During this time of year, the post offices are getting completely swamped with Christmas present packages, last minute internet purchases and of course, Christmas cards.
When I was a kid, I used to love writing and receiving cards, but as I got older I sent fewer cards and received much fewer in return. Now, it’s been a few years since I’ve written one. If I want to wish my friends “Happy Christmas”, I would say it to them directly, or else just get in contact with them on the phone or online.
Personally, I no longer see the need to send Christmas cards. But there are many people who still do. And there are many more who believe in sending real letters, photographs, souvenirs, and postcards.
In this age of technology and constant connected-ness, I wonder about a few things.
1. Should we still be doing it?
There are so many other ways we can get in contact with the people we love. The internet may be a modern-money making monster, but it has enabled us to share our thoughts, photos, videos and stories with almost anybody we want. Letters were good in the old days when telephone was the only other option.
Because of the prevalence of the internet, there are people who want to go back to those good old days and handwrite everything. But there are other things to consider – such as the environment, money and of course what happens next.
2. What will I do with all these things for the rest of my life? Shall I leave it to collect dust in my parent’s attic? Or take them with me whenever I move house? Will I be able to endure keeping them now only to let my kids throw them away for me? Shouldn’t I be the one to let them go?
As much as I love getting letters, they’re not that much different from general clutter. They don’t provide any good use, apart from to make me feel better every couple of years, they’re a hassle to store and look after and they’re meaningful only to me.
3. Why do we keep stuff?
When we get special cards and letters, most people tend to keep them because we feel grateful for the time and effort a loved one put into writing them for us. It’s not something we want to discard easily, unlike other paperwork like bills, magazines and so on.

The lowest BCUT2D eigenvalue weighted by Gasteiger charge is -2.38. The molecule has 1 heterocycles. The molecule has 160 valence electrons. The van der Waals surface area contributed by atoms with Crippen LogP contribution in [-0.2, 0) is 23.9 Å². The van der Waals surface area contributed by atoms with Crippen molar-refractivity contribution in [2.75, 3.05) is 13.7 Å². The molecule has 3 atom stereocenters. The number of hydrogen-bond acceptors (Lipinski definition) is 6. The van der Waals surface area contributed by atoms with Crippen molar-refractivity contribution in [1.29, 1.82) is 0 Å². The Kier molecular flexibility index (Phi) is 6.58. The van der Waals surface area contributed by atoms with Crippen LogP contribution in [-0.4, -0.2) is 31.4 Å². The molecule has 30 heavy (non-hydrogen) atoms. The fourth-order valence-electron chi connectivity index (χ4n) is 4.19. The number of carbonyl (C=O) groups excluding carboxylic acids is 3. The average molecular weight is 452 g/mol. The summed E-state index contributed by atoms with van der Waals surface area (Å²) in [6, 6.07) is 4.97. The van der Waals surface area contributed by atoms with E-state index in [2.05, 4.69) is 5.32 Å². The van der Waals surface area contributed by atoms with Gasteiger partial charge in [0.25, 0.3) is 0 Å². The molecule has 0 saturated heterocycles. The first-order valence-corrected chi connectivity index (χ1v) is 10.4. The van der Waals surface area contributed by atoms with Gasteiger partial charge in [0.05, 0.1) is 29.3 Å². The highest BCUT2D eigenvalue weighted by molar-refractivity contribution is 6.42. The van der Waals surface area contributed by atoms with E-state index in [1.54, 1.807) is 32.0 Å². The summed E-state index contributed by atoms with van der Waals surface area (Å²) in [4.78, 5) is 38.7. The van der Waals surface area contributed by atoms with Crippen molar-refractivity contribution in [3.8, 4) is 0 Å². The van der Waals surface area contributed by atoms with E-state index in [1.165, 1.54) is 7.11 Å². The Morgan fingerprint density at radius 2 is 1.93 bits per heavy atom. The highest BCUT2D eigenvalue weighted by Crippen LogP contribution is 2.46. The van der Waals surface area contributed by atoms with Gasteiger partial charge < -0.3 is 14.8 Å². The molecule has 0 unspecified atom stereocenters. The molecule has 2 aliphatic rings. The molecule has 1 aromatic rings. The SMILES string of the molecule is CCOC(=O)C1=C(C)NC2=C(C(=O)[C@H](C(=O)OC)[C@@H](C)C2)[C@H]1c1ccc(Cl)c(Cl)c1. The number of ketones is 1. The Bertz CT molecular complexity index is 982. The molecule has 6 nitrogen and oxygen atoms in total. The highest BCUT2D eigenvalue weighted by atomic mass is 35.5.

This was a very big problem for me because I found it so hard to let go of old birthday cards and handwritten letters, but I now I know I can’t hang onto them forever.
how to let go
1. Realize what they really mean.
Here was the problem: I actually believed that letters and cards were a physical manifestation of somebody’s love for me.
But then I had to ask myself – is that what they really are? I came to the realization that a piece of paper had nothing to do with it. My family and friends would love me all the same, whether or not I kept them. It was the thought of sending the card that counted, not really the card itself. To be honest, most of them probably had forgotten that they even sent me that stuff, and there I was hanging onto them for dear life.
2. Think about the future.
The problem only gets worse the longer you leave it. The older something becomes, the more attached you get to it. One of my biggest fears is becoming an old lady hoarder with a house full of trinkets, ornaments and boxes of stuff I couldn’t bear to throw away. If something should happen to me (touch wood), who will the burden fall on to get rid of that stuff?
Nothing lasts forever. One day, that stuff will be dumped. You’ll have to let go sometime, so why not make it soon?
3. You can still save them.
Thanks to technology, a part of those letters, cards, trinkets and so on can be saved. During my summer purge, I scanned/took pictures and recycled/donated a lot of stuff. And I have to say, it felt quite liberating to get the burden of those boxes off my back. I can still read the letters when I want to, even if it’s not the real tangible versions. To me, being able to read their words was more important than being able to touch the piece of paper they were attached to.
Also, because I have digital versions of them, I don’t have to bring them with me wherever I go. It would have been quite inconvenient to take them with me to Japan, or to anywhere I would end up living for that matter.
It’s up to each person if they feel it’s worth trading, you should do whatever feels right for you. Because of course, minimalism isn’t about throwing away everything, especially the stuff that really matters to you. If you’ve decided that you really want to keep something, it would probably only cause more pain for you to get rid of it.
In that case, keeping a little shoebox of photographs wouldn’t be the end of the world, would it?